I scored some birthday cash back in October and spent part of it on Brewing Classic Styles: 80 Winning Recipes Anyone Can Brew, a book I’ve been meaning to pick up for a while. It’s worth the price of admission. John Palmer provides some excellent insight about grain varieties in the introductory section, and throughout the recipes Jamil Zainasheff includes awesome nuggets of wisdom such as this:
Many new brewers mistakenly think it is necessary to increase the level of specialty malts when making a higher-alcohol beer. That is incorrect, and doing so will make an over-the-top version of the beer. The increased base malt will add the additional body, alcohol, and some malty flavors and aromas, so there is no need to change the specialty grain amounts, unless you are making a larger or smaller volume of beer. (125)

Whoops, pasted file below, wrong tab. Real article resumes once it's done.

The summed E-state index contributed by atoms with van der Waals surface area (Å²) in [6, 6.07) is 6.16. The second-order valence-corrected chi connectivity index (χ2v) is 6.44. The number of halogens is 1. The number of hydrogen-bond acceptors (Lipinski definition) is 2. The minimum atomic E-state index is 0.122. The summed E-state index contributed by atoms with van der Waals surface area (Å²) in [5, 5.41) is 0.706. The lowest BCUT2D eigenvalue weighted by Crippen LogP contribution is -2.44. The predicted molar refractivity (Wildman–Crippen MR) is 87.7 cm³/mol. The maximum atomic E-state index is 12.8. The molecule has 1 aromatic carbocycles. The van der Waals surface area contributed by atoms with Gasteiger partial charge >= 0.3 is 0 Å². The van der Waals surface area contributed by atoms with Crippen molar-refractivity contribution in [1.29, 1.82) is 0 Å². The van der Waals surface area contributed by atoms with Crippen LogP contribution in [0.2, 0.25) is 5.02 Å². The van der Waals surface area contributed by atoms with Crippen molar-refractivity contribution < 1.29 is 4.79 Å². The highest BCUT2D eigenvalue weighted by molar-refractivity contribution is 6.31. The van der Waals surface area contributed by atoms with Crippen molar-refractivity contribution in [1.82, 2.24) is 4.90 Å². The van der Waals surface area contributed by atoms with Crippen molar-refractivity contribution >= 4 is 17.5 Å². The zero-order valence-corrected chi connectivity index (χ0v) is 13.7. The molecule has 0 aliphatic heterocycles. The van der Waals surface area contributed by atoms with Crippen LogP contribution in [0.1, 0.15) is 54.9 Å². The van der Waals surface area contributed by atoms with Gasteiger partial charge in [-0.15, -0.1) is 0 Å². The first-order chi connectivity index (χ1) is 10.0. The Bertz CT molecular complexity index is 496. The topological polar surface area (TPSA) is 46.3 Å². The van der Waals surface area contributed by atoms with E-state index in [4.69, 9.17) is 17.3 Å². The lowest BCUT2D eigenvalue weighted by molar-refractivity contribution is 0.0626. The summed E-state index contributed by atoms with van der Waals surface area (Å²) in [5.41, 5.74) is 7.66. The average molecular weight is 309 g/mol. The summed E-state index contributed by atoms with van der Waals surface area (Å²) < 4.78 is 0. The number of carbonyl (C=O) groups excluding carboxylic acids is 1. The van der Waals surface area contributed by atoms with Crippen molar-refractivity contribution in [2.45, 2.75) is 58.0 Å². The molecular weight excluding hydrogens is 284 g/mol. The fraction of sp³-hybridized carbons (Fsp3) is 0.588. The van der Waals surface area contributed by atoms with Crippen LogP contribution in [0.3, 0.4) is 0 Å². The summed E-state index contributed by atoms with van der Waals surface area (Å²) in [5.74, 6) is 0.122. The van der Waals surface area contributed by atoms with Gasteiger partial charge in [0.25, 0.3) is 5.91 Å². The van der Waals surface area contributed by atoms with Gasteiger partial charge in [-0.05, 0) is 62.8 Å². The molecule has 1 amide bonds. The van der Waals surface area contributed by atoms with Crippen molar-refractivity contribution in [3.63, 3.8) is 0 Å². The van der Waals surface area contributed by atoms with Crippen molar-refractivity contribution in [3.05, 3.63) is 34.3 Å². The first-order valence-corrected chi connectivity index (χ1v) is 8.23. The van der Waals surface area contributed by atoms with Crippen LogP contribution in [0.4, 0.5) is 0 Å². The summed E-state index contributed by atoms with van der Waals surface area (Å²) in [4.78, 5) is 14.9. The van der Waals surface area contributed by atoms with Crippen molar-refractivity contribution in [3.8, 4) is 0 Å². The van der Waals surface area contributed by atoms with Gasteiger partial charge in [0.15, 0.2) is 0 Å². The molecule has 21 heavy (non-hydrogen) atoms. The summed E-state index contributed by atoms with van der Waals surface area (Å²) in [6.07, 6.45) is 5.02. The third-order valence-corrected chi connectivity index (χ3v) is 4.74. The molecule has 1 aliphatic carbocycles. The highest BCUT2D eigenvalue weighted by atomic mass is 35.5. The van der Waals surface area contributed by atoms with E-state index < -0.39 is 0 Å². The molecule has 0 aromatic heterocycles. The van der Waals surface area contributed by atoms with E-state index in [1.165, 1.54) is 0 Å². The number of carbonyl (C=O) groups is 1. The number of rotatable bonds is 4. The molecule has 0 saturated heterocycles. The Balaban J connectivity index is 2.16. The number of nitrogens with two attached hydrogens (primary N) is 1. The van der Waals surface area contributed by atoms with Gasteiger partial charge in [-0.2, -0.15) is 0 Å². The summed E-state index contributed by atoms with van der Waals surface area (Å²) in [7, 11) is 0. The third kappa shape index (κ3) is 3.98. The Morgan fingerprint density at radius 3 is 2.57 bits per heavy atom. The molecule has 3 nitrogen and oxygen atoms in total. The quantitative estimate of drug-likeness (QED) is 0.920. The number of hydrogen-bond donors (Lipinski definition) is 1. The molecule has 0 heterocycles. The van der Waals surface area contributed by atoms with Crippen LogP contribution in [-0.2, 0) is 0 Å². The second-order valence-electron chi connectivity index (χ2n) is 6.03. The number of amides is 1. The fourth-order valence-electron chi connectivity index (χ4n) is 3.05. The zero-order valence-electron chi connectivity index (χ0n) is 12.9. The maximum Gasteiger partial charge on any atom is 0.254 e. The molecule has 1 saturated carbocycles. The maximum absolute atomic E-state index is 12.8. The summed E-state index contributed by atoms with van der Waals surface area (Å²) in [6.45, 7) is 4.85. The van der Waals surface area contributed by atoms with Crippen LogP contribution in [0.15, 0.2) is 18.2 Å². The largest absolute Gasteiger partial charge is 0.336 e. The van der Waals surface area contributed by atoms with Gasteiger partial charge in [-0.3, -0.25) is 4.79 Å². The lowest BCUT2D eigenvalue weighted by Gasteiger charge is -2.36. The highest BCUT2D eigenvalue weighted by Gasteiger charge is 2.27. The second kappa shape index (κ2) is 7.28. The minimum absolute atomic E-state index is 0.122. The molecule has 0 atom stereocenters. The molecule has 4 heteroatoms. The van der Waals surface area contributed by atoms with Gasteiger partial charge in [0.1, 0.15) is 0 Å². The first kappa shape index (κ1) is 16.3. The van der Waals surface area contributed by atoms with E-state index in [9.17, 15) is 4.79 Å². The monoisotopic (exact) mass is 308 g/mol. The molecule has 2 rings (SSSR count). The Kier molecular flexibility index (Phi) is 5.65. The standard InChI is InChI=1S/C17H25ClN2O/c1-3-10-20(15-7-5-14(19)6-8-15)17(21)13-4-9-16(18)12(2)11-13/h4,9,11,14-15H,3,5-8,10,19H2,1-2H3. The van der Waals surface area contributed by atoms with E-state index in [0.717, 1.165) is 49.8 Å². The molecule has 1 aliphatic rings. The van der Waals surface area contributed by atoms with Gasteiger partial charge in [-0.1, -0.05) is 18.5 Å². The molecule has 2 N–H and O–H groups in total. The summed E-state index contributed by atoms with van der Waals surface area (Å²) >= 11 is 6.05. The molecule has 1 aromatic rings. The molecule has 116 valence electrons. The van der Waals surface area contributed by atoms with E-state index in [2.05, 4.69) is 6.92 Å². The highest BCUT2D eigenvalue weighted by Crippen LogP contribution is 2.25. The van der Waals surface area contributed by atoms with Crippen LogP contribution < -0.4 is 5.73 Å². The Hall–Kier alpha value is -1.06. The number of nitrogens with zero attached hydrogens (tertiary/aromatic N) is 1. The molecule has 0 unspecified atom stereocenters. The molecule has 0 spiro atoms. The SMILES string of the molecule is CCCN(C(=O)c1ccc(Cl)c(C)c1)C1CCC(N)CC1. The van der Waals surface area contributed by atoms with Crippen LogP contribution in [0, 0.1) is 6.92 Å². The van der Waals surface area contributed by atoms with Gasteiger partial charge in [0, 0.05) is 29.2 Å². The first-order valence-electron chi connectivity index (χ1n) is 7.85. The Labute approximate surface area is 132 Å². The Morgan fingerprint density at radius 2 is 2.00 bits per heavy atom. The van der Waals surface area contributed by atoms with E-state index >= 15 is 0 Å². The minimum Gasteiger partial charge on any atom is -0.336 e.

This is great to know…not something that I realized. I see this working really well with styles like Dubbel, Porter, Stout, Belgian Strong Ale and of course Scottish Ale, the section where this quote comes from. Basically any style that has a natural range of strengths built into it and that has a defining set of specialty grains that darken the wort.
Pick up this book ASAP. I think reading this alongside Ray Daniels’ Designing Great Beers might be the ideal way to learn how to make your own recipes.